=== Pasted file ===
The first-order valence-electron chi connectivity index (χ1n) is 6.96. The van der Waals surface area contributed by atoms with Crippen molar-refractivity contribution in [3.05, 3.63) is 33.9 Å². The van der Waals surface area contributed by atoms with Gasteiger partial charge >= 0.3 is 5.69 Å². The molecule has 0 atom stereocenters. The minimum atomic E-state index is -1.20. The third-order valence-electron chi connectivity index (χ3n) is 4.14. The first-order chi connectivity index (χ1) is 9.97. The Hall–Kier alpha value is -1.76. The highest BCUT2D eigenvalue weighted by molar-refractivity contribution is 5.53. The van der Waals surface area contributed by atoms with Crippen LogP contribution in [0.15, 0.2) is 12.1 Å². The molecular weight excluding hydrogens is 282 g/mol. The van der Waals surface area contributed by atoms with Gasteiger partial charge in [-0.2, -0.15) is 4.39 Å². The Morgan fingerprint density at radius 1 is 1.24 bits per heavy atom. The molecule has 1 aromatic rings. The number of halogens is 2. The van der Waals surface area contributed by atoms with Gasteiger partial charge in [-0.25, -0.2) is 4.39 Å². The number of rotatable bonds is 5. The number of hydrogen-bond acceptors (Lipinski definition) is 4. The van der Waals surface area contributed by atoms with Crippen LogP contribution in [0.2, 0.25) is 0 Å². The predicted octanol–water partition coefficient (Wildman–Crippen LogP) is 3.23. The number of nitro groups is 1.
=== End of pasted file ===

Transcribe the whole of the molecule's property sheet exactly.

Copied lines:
The first-order valence-electron chi connectivity index (χ1n) is 6.96. The van der Waals surface area contributed by atoms with Crippen molar-refractivity contribution in [3.05, 3.63) is 33.9 Å². The van der Waals surface area contributed by atoms with Gasteiger partial charge >= 0.3 is 5.69 Å². The molecule has 0 atom stereocenters. The minimum atomic E-state index is -1.20. The third-order valence-electron chi connectivity index (χ3n) is 4.14. The first-order chi connectivity index (χ1) is 9.97. The Hall–Kier alpha value is -1.76. The highest BCUT2D eigenvalue weighted by molar-refractivity contribution is 5.53. The van der Waals surface area contributed by atoms with Crippen LogP contribution in [0.15, 0.2) is 12.1 Å². The molecular weight excluding hydrogens is 282 g/mol. The van der Waals surface area contributed by atoms with Gasteiger partial charge in [-0.2, -0.15) is 4.39 Å². The Morgan fingerprint density at radius 1 is 1.24 bits per heavy atom. The molecule has 1 aromatic rings. The number of halogens is 2. The van der Waals surface area contributed by atoms with Gasteiger partial charge in [-0.25, -0.2) is 4.39 Å². The number of rotatable bonds is 5. The number of hydrogen-bond acceptors (Lipinski definition) is 4. The van der Waals surface area contributed by atoms with Crippen LogP contribution in [0.2, 0.25) is 0 Å². The predicted octanol–water partition coefficient (Wildman–Crippen LogP) is 3.23. The number of nitro groups is 1.